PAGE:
Active Management is where a fund manager, investment manager, or even a financial adviser to a lesser extent, invest funds to outperform the benchmark it tracks.
For those not working within the Fund Management business, you are forgiven for being unfamiliar with the title of the article.
What is this versus that all about anyway?
For investors out there, which includes most working and retired Australians, it can mean a difference of thousands of dollars by choosing the investment style of the underlying management for your investments.
Active Management is where a fund manager, investment manager, or even a financial adviser to a lesser extent, invest funds to outperform the benchmark it tracks. Think of it as actively trying to pick the next ‘winning’ stock and dumping the ‘losers’. The tracked benchmark is often a parcel of Shares or investments, commonly referred to as the ‘index’. This index may consist of the top 200 shares on the Australian Share Market or the top 500 on the US Share market, often referred to as the ASX 200 and S&P 500, with the Active Manager attempting to outperform these indices. Active funds are benchmarked against many varying indexes depending on which markets the fund invests in.
An issue surrounds Active Funds Management systemic underperformance. In fact, over 80% of Active Managers under-perform over the medium and long-term when compared to the indices they track, often underperforming by the management fee charged. It is worth noting that the un-managed ‘index’ fund by its very nature has low fees, as the fund takes no interest in the next ‘hot stock’ but rather a benign buy and hold approach.
So now we know that the majority of Active Funds underperform the indices they track. Why don’t we all own index funds then? Great question! My suspicions lie with the highly profitable industry that is Active Funds Management, convincing investors that they can uncover the next hot stock or investment.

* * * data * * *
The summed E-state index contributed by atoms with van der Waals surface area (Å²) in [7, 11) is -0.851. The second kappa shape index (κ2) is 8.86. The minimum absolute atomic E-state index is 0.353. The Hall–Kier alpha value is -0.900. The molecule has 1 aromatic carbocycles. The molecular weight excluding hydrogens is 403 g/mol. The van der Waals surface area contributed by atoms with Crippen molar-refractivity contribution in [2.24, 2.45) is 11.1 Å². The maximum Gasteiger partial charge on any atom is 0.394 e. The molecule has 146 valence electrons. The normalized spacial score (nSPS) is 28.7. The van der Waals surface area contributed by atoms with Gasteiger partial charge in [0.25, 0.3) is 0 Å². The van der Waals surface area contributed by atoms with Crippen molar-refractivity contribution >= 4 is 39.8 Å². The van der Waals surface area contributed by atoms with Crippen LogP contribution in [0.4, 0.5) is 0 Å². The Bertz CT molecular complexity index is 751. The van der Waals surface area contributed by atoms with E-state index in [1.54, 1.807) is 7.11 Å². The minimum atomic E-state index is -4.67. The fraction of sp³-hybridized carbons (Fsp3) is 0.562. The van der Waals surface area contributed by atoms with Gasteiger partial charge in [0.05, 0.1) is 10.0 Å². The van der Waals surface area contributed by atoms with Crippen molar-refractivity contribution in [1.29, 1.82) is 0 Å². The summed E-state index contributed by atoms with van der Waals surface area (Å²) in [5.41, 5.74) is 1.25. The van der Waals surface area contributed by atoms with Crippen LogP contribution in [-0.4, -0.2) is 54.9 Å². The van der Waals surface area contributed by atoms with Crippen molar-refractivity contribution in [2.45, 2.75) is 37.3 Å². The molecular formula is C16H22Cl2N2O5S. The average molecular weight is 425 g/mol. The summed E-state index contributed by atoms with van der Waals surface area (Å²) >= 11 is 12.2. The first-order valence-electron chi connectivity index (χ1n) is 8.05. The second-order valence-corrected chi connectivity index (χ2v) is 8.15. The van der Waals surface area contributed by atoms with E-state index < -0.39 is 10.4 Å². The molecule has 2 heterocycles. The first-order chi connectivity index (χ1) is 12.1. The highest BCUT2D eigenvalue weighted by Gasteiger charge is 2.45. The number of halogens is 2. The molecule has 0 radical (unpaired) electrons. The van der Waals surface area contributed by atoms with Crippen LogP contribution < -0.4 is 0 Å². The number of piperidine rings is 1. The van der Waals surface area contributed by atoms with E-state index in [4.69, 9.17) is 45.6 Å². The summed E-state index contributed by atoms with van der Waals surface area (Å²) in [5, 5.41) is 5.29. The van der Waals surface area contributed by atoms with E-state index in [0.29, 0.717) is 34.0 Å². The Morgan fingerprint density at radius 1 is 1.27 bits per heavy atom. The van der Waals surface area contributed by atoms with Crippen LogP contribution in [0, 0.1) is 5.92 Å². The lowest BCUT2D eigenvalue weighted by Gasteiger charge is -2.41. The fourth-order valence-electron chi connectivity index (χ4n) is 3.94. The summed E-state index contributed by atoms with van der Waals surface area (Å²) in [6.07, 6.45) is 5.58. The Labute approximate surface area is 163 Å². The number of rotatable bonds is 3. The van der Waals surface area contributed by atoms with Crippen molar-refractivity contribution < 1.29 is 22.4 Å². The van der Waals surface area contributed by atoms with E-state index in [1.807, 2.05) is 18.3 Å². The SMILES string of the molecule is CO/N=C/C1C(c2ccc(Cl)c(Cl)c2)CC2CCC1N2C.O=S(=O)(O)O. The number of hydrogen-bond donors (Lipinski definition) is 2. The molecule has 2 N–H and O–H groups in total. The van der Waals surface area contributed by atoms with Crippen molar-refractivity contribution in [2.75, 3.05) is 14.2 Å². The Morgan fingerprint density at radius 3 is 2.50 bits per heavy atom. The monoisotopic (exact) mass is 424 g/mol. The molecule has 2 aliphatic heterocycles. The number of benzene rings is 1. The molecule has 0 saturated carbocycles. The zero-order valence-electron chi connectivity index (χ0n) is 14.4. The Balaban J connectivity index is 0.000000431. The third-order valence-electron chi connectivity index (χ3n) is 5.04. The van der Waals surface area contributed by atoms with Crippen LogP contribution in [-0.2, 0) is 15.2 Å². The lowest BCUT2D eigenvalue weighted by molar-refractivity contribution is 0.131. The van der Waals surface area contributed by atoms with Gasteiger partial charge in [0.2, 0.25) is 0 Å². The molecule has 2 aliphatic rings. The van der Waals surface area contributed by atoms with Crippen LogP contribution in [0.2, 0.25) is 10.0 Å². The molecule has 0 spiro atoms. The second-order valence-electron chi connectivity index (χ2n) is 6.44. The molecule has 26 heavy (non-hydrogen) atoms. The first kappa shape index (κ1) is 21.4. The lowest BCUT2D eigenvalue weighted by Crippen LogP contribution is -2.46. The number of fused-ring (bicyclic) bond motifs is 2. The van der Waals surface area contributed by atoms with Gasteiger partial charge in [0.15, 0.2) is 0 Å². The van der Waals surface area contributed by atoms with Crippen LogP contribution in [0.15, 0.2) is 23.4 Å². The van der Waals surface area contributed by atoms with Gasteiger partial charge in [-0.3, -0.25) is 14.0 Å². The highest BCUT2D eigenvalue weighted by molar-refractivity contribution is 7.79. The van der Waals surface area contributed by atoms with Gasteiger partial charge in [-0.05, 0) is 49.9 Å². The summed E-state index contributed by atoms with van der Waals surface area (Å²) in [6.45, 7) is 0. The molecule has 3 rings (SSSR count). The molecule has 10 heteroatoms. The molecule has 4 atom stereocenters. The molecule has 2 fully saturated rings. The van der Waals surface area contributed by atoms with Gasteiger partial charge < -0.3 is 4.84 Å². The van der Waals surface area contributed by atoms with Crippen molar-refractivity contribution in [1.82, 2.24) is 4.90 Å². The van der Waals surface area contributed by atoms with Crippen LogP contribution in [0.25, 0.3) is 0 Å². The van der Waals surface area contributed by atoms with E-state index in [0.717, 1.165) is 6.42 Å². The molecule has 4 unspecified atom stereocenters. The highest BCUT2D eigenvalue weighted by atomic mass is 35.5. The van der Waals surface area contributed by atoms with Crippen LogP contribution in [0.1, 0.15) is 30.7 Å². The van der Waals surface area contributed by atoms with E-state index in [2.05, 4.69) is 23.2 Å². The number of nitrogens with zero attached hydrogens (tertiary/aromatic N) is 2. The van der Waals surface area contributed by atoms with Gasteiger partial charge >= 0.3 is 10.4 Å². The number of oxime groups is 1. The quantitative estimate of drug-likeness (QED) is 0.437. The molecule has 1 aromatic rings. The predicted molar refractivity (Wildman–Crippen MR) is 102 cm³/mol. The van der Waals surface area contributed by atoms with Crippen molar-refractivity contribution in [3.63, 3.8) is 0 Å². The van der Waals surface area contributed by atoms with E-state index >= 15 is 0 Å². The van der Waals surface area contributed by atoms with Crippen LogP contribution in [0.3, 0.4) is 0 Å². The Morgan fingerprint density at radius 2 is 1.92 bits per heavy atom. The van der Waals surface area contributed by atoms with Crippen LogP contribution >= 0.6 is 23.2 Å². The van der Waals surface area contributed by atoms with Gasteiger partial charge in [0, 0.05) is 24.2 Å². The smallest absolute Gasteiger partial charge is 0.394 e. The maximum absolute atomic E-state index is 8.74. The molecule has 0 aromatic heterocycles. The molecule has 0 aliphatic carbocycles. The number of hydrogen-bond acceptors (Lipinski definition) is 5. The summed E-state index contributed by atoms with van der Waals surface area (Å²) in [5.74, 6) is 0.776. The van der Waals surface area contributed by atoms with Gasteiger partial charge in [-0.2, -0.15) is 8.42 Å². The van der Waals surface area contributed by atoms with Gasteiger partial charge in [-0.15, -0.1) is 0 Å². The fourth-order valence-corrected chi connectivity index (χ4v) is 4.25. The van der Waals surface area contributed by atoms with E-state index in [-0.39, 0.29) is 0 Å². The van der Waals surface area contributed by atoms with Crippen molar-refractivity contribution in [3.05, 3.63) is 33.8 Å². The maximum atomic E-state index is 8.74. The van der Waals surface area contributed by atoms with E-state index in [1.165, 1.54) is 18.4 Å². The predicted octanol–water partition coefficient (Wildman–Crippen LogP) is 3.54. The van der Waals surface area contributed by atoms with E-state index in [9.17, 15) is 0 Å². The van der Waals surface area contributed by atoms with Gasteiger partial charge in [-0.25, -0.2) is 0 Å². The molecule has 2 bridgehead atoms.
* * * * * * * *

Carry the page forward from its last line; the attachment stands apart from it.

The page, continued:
Now, what makes index funds so good at what they do. Well, I’ve already covered a couple of the key points, being the low cost, often a fraction of their Active Manager counterpart. However, beyond this lies the inherent buy and hold nature of the fund, providing tax efficiencies for the investor. Furthermore, the Index fund is ‘dumb’ to the next hot stock, meaning the fund by default often holds upward of 200 stocks, and if the next Apple, Amazon, or Google sits within this parcel of Shares, it is often owned far earlier than the Active Fund Manager counterpart. This can lead to additional investment value for the index investor.
There are a number of other advantages to being an Index Investor not coved within the blog so if you want to know more about index fund investments please get in touch with the team at Steve May Financial Services.
You need to consider with your financial planner (or adviser), your objectives, financial situation and your particular needs prior to making an investment decision. Sensibly Pty Ltd and its authorised representatives (or credit representatives) do not accept liability for any errors or omissions of information supplied on this website
Nick Shanley, Steve May, Luke Styles and Shanley Financial Planning T/A Steve May Financial Services are Authorised Representatives / Corporate Authorised Representative of Sensibly Pty Ltd, AFSL 533923. Please refer to our website at www.stevemayfs.com.au to reference our Financial Services Guides.
Shanley Financial Planning Pty Ltd trading as Steve May Financial Services (ABN 19 612 825 180) is a Corporate Authorised Representative of (1265706) of Sensibly Pty Ltd (AFSL 533923)
Nick Shanley, Steve May and Luke Styles are Authorised Representatives of Sensibly Pty Ltd (AFSL 533923)